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Right to Dignity

The word dignity comes from the Latin word dignitas, which means “worthiness”. Dignity suggests that each individual is worthy of respect. Dignity is a fundamental right provided to the citizens of India. With the surge in awareness about an individual’s rights there has been an evolution in the fundamental rights provided to every citizen of India. One such is Right to Dignity.

A] What do we mean by dignity?

Dignity has always had a critical relationship with caste, sex, class and gender. India is a country which is home to all kinds of traditions. It welcomes all kinds of castes, classes etc. Dignity means freedom to live in health and peace. Every human life is valuable and beautiful. We must pay respect to one’s human dignity. Thus, it is collectively recognised as the moral vision for the society.

B]What is right to dignity?

As Article 21 of The Indian Constitution suggests,

No person shall be deprived of his life or personal liberty except according to a procedure established by law.

It discloses that, the clarification made by the Supreme Court for widening the scope and ambit of Article 21 has resulted a law of human right. To reference that this jurisprudence is now part of human dignity. The court has understood in such way a that, the right to life includes a dignified life in the landmark judgement of OligaTellis v. Bombay Muncipal Coroporation and others.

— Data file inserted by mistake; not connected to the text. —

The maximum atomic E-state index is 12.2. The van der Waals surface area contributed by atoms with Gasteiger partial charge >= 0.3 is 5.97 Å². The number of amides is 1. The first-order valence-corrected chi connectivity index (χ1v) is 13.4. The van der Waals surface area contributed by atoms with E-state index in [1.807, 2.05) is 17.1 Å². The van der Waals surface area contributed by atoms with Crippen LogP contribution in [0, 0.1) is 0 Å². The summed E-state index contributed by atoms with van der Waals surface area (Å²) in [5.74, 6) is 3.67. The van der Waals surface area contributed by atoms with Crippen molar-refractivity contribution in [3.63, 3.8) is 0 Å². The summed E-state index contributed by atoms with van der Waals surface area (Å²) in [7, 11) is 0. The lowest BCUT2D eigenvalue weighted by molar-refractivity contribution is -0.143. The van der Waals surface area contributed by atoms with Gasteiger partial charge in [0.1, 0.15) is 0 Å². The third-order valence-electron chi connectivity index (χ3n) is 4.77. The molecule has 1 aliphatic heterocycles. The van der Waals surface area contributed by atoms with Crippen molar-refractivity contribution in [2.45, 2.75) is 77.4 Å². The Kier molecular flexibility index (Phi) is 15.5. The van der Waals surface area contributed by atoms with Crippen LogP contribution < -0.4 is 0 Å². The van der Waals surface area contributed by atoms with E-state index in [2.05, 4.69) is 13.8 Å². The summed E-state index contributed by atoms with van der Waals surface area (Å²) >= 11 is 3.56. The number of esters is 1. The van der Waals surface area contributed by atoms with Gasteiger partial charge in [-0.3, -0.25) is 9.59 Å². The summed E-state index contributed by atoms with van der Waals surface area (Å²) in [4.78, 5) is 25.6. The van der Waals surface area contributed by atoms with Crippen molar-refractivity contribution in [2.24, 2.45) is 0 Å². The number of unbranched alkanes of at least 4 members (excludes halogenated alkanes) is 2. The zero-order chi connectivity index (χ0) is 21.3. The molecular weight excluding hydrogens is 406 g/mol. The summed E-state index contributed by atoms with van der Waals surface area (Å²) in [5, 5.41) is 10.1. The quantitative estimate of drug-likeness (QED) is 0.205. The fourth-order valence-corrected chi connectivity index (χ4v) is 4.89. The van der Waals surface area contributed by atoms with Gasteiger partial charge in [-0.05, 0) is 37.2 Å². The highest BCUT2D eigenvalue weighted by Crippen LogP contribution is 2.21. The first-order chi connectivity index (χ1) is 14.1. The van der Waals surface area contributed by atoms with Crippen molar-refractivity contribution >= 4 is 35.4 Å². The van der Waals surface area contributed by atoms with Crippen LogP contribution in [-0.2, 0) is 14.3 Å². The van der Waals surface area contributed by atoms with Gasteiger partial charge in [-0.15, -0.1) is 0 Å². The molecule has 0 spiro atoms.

The judgement includes many more things about dignified life. So, in a way, scope of right to life has been expanded and given wider connotation to it and within its amplitudes the courts have covered many more rights. Hence, right to life includes anything which is essential to live life with dignity.

India has been growing immensely. We are now in the 21st century where everyone is well informed about their rights and duties and how the law functions. Females, in today’s time are still struggling for their basic rights. There have been so many instances where a women’s dignity is just a word and not taken seriously. Rape, honour killings, female infanticide and sexual objectification, women have been through it all. Women have always been deprived of their right to live with dignity.

C]There are two notions of Dignity laid down: –

  1. Right to Live with Dignity-

Everybody has the right to life, liberty and peace. Right to life is the most valuable fundamental right amongst all other human rights.  Constitution has not given any detailed provision about human dignity. Article 21 of Constitution of India implies that right to life has a wider meaning which includes the right to life with human dignity. It is a fundamental right without which we cannot live as human beings and includes all those aspects of life which go on to make a man’s life meaningful. Former Chief Justice of India,J. S. Verma categorically expressed his views about right to live with human dignity, as “the right to life is recognised as a fundamental right under Article 21 of the Constitution of India.”